About Me

About Maison Alvine Demanou

On my road of my Invisible Thread


When she was just a little girl, Alvine discovered a new hobby. It just took a doll, needles, fabric, and a few pieces of string. And voilà! She soon crowned herself Queen of the Barbie catwalks. The little girl’s hobby quickly developed into a young woman’s calling. The custom-made outfits she designed for herself drew more and more admiration first from high school classmates, and later from college friends.

With her Law Degree in hand, Alvine’s future looked bright and promising. She perfectly mastered all the subtleties of legal codes. However, she chose to break a different type of code. The social codes and norms of a conservative society that believed fashion and design were nothing more than futile.

In 1996, this petite woman found herself in the spotlight alongside two big names in African fashion: Alphadi and José Esam. Their encouragement was exhilarating. The famous designer who set up a catwalk in the Niger desert urges her to relentlessly pursue her dreams. So why hesitate? Her designs made from organic materials led her to realize there was a golden opportunity she could unearth from the depths of her native Grassfields. Alvine is fascinated by the ceremonial regalia of the Bamiléké nobility, and subtly tries to define a new aesthetic that mixes tradition and modernity, weaving past and present, North and South together.

“I use wax prints. This fabric originates from Indonesia and in about two centuries became an authentic symbol of national pride in sub-Saharan Africa. I also use age-old fabrics like Ndop and Toghu from Cameroon, Bogolan from Mali, Kita (or Kente) from Ghana, Batik and Melhfa from Mauritania, Kano from Nigeria. I combine these noble materials with equally rich fabrics such as taffeta, organza, Duchess satin and silk Mikado to create my main pieces.”

When it comes to design, Alvine pulls out all the stops be it in designing clothes or accessories. Her eclectic approach to design leads her to incorporate raffia straw, ebony or bronze details into her creations, for example when restoring the ancient splendor of traditional clothes.

Driven by the desire to refine her art, the punctilious self-taught designer headed to Venice, Italy, where she enrolled in a fashion school and obtained her diploma in Industrial Fashion Design. “I’m above all a costumier at heart,” says Alvine.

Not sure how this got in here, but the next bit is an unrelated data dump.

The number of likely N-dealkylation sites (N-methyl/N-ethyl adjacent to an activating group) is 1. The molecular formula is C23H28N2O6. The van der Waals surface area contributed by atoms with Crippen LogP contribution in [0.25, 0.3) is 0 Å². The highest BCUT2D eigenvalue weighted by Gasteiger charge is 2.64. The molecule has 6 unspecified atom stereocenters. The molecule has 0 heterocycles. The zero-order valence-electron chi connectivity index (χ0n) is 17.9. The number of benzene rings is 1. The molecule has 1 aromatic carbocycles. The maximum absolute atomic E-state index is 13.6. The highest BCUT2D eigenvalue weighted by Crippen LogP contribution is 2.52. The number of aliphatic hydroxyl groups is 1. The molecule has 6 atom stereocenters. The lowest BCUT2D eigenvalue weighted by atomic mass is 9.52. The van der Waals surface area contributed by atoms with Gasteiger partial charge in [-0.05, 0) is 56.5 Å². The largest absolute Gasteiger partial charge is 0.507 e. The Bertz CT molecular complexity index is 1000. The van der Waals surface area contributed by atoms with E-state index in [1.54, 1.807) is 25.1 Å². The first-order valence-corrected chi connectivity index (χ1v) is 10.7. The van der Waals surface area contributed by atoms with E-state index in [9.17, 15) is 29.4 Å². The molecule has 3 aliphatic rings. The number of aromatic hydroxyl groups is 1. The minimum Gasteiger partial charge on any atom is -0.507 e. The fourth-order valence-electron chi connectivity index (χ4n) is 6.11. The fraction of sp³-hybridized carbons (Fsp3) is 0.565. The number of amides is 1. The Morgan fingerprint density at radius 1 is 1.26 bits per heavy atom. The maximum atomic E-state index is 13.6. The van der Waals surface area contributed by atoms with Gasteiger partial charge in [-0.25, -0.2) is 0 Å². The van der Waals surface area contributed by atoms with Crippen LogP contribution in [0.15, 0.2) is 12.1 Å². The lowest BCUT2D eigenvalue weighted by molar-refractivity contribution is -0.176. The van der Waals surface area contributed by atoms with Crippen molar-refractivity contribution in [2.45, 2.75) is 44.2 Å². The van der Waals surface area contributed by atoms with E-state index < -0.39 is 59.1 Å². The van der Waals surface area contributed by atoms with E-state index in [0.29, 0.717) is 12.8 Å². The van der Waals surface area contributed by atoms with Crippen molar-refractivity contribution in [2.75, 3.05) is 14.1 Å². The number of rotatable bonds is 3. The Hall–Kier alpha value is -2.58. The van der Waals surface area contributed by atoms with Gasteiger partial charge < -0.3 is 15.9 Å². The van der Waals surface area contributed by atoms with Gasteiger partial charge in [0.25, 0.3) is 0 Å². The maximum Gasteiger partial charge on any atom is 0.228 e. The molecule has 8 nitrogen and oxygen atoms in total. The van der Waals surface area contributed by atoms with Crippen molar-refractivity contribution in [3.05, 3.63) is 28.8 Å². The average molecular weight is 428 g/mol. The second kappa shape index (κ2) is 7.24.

While working on her jewelry collection for a festival, she made a discovery that would later breathe new life into the work of the Murano glassmakers and beadmakers. “In 2002, I discovered the secret connection between these master glassmakers and the traditional dignitaries of the Bamiléké people, in western Cameroon” Alvine explains.

This came as a revelation for the designer whose relationship to fashion is almost anthropological.

In 2005, Alvine carried out a project called “Heart to heart with the women of Africa” with the leather goods brand Caleidos. This project was truly close to her heart as it encompassed ethical, eco-friendly and sustainable values. During her mission in Bamako, she worked in women’s cooperatives that produced the Bogolan she used in her magnificent “Fetish Bag” collection. One thousand handbags were produced to sensational headlines and the acclaim landed her a “Premio Nord Est Aperto” award for “Operosità e integrazione interculturale” (Industry and Intercultural Integration).

Alvine’s distinctive signature is using ancestral techniques in a contemporary spin. “I weave my vision of a fashion without borders for a free woman, who is very attentive to the challenges of her time as well as to the future. A true cosmopolitan amazon who is both fragile and strong, sensitive yet determined. A chic warrior who knows how to rise back up after each fall like a phenix. This is the real elegance that radiates from inside and is sublimated in my dresses, jackets, kabas, knitwear and accessories.”

A meeting in Milan in 2002 with Donna Karan and with late Franca Sozzani could be nothing less than inspiring. “They said African designers should develop projects. The advice was an epiphany and moved me to open “Gic les Pétales” in Cameroon which is sponsored by Intimissimi-Calzedonia. The aim of this NGO is to train women and handicraftswomen in careers in the fashion industry.”

In 2007, Alvine produced a collection of sarongs for Intimissimi using Mauritanian Melhfa in cotton veil tie and die prints. Her designs are distributed all over the world and in Saman Shop in Milan.

After living between Italy and Cameroon for most of her life, Alvine relocated to Venice two years ago to continue her journey on the road of her invisible thread.

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